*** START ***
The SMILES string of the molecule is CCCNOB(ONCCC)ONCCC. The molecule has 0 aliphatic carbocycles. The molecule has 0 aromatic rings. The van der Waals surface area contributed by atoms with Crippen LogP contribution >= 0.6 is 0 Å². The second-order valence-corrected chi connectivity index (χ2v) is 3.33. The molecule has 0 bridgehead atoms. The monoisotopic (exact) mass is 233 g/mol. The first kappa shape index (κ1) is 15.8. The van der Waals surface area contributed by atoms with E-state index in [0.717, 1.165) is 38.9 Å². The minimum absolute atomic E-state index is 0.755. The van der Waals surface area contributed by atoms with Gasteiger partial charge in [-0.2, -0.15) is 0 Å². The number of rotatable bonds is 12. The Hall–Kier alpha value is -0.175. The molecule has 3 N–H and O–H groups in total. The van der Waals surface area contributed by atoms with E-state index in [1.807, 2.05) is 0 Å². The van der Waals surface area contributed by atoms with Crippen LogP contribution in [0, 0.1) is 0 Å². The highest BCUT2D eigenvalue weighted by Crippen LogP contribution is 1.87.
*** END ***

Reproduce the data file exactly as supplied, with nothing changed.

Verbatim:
The SMILES string of the molecule is CCCNOB(ONCCC)ONCCC. The molecule has 0 aliphatic carbocycles. The molecule has 0 aromatic rings. The van der Waals surface area contributed by atoms with Crippen LogP contribution >= 0.6 is 0 Å². The second-order valence-corrected chi connectivity index (χ2v) is 3.33. The molecule has 0 bridgehead atoms. The monoisotopic (exact) mass is 233 g/mol. The first kappa shape index (κ1) is 15.8. The van der Waals surface area contributed by atoms with E-state index in [0.717, 1.165) is 38.9 Å². The minimum absolute atomic E-state index is 0.755. The van der Waals surface area contributed by atoms with Gasteiger partial charge in [-0.2, -0.15) is 0 Å². The number of rotatable bonds is 12. The Hall–Kier alpha value is -0.175. The molecule has 3 N–H and O–H groups in total. The van der Waals surface area contributed by atoms with E-state index in [1.807, 2.05) is 0 Å². The van der Waals surface area contributed by atoms with Crippen LogP contribution in [0, 0.1) is 0 Å². The highest BCUT2D eigenvalue weighted by Crippen LogP contribution is 1.87.